Sunday, 23 September 2012

Organizing networks using their dense regions

Many systems in fields ranging from biology to sociology, to politics and finance can be represented as networks. For example, in protein interaction networks each node represents a protein and each link, connecting a pair of nodes, quantifies the strength of the interaction between those proteins. Similarly, in political voting networks nodes represent politicians and the edges connecting pairs of politicians represent the similarity of their legislative voting records. Despite the significant differences in the underlying systems, the common network representation enables researchers in different fields to ask questions that can be surprisingly similar. Given this, it would be useful to have a systematic method to highlight similarities in networks from different fields to identify problems that might be tackled using the same techniques. For example, if a biological network representing covariation in neural activity in different regions of the brain could be shown to be structurally similar to a financial network representing correlation of stock returns, certain analytical tools and models might be applicable to both problems.
A taxonomy of networks

In our paper, we tackle this problem by first developing a method to quantify the similarity of different networks based on their community structure. A community in a network, loosely put, is a set of nodes which are more connected to each other than they are to the rest of the network (like a group of friends who have the majority of the social interactions with each-other). We introduce the idea of “mesoscopic response functions” which are curves that summarize the community structure of each network at different scales and enable us to define a single number that quantifies the similarity of network pairs. Importantly, this approach allows us to compare networks with different numbers of nodes and different link densities. We then use this similarity measure to construct taxonomies of networks. From an historical perspective, classification of objects in this way has been central to the progress of science, as demonstrated by the periodic table of elements in chemistry and the phylogenetic tree of organisms in biology.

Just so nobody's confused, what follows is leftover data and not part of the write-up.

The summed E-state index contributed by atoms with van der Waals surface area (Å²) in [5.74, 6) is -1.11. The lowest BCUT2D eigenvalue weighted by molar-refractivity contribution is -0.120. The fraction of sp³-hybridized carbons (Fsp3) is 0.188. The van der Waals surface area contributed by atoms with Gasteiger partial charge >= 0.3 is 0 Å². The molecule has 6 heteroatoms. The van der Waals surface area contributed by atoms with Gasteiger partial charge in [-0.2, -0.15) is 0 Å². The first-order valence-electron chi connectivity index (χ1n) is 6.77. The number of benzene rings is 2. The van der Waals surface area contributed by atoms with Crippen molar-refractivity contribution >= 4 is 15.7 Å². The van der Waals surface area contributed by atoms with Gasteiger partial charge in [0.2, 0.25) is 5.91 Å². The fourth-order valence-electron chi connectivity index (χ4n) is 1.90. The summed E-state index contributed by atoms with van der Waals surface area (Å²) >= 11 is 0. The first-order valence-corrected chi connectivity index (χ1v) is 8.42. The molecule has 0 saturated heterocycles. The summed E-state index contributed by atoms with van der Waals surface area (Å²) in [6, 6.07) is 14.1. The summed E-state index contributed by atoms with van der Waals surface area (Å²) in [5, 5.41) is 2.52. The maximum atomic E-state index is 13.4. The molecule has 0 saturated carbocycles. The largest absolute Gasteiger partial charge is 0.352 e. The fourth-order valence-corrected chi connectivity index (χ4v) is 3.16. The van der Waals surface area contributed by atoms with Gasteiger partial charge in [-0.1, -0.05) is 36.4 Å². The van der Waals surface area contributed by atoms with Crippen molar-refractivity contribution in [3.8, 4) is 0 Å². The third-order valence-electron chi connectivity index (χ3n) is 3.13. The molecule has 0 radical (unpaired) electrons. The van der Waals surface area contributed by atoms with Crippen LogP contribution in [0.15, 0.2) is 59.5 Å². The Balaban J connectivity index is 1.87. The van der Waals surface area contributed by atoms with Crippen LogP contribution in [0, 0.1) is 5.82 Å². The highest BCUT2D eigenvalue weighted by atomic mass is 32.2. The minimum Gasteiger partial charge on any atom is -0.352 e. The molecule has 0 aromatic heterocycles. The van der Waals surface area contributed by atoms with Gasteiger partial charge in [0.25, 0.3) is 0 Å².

The taxonomies constructed using our approach are successful at grouping networks that are known to be similar. For example, political voting networks for the US Congress, UK House of Commons and United Nation are clustered together in the same group. Perhaps more importantly, the method also identifies networks that are not grouped with members of the same class and are therefore unusual in some way. For example, a Facebook network for Caltech is not grouped with the Facebook networks of other universities. We also used the technique to detect historically significant financial and political changes in temporal sequences of networks; we found the stock market network corresponding to the 1987 crash and the voting network corresponding to the American Civil War to stand out from their respective sequences of networks.

You can read the full story in our paper “Taxonomies of networks from community structure” in Physical Review E 86, 036104 (2012)  In the paper, we demonstrate the range of fields in which this approach can be usefully applied using a set of 746 networks and case studies that include US Congressional voting, Facebook friendship, fungal growth, United Nations voting, and stock market return correlation networks. Dan, JP and Nick

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